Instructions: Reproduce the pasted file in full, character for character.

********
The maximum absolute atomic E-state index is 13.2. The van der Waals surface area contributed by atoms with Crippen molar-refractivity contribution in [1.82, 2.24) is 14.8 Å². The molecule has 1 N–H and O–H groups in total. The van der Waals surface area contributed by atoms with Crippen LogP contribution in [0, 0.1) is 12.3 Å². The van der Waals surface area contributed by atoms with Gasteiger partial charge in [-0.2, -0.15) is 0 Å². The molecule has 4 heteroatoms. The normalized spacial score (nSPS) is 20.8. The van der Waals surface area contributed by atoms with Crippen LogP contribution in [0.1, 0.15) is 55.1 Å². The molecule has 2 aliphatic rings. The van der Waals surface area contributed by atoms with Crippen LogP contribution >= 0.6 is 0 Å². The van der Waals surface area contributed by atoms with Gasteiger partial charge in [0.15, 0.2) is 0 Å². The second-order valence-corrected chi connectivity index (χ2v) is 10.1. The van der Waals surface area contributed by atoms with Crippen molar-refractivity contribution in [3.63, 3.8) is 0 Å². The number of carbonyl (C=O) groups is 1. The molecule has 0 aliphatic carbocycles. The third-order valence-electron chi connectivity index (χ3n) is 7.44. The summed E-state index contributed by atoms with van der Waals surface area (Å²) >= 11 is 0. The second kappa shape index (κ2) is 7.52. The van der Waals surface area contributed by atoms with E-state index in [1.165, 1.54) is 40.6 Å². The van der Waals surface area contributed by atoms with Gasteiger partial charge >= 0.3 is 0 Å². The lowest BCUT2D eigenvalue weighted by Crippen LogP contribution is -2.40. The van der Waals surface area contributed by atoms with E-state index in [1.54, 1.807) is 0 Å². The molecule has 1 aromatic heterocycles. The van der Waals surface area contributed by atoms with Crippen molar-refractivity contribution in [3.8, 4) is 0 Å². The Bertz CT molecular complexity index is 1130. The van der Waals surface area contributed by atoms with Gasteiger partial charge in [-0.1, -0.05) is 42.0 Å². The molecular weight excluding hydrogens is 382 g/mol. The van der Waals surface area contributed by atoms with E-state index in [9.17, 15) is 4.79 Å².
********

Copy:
The maximum absolute atomic E-state index is 13.2. The van der Waals surface area contributed by atoms with Crippen molar-refractivity contribution in [1.82, 2.24) is 14.8 Å². The molecule has 1 N–H and O–H groups in total. The van der Waals surface area contributed by atoms with Crippen LogP contribution in [0, 0.1) is 12.3 Å². The van der Waals surface area contributed by atoms with Gasteiger partial charge in [-0.2, -0.15) is 0 Å². The molecule has 4 heteroatoms. The normalized spacial score (nSPS) is 20.8. The van der Waals surface area contributed by atoms with Crippen LogP contribution in [0.1, 0.15) is 55.1 Å². The molecule has 2 aliphatic rings. The van der Waals surface area contributed by atoms with Crippen LogP contribution >= 0.6 is 0 Å². The van der Waals surface area contributed by atoms with Gasteiger partial charge in [0.15, 0.2) is 0 Å². The second-order valence-corrected chi connectivity index (χ2v) is 10.1. The van der Waals surface area contributed by atoms with Crippen molar-refractivity contribution in [3.63, 3.8) is 0 Å². The number of carbonyl (C=O) groups is 1. The molecule has 0 aliphatic carbocycles. The third-order valence-electron chi connectivity index (χ3n) is 7.44. The summed E-state index contributed by atoms with van der Waals surface area (Å²) >= 11 is 0. The second kappa shape index (κ2) is 7.52. The van der Waals surface area contributed by atoms with E-state index in [1.165, 1.54) is 40.6 Å². The van der Waals surface area contributed by atoms with Gasteiger partial charge >= 0.3 is 0 Å². The lowest BCUT2D eigenvalue weighted by Crippen LogP contribution is -2.40. The van der Waals surface area contributed by atoms with E-state index in [1.54, 1.807) is 0 Å². The molecule has 1 aromatic heterocycles. The van der Waals surface area contributed by atoms with Crippen molar-refractivity contribution in [3.8, 4) is 0 Å². The Bertz CT molecular complexity index is 1130. The van der Waals surface area contributed by atoms with Gasteiger partial charge in [-0.1, -0.05) is 42.0 Å². The molecular weight excluding hydrogens is 382 g/mol. The van der Waals surface area contributed by atoms with E-state index in [9.17, 15) is 4.79 Å².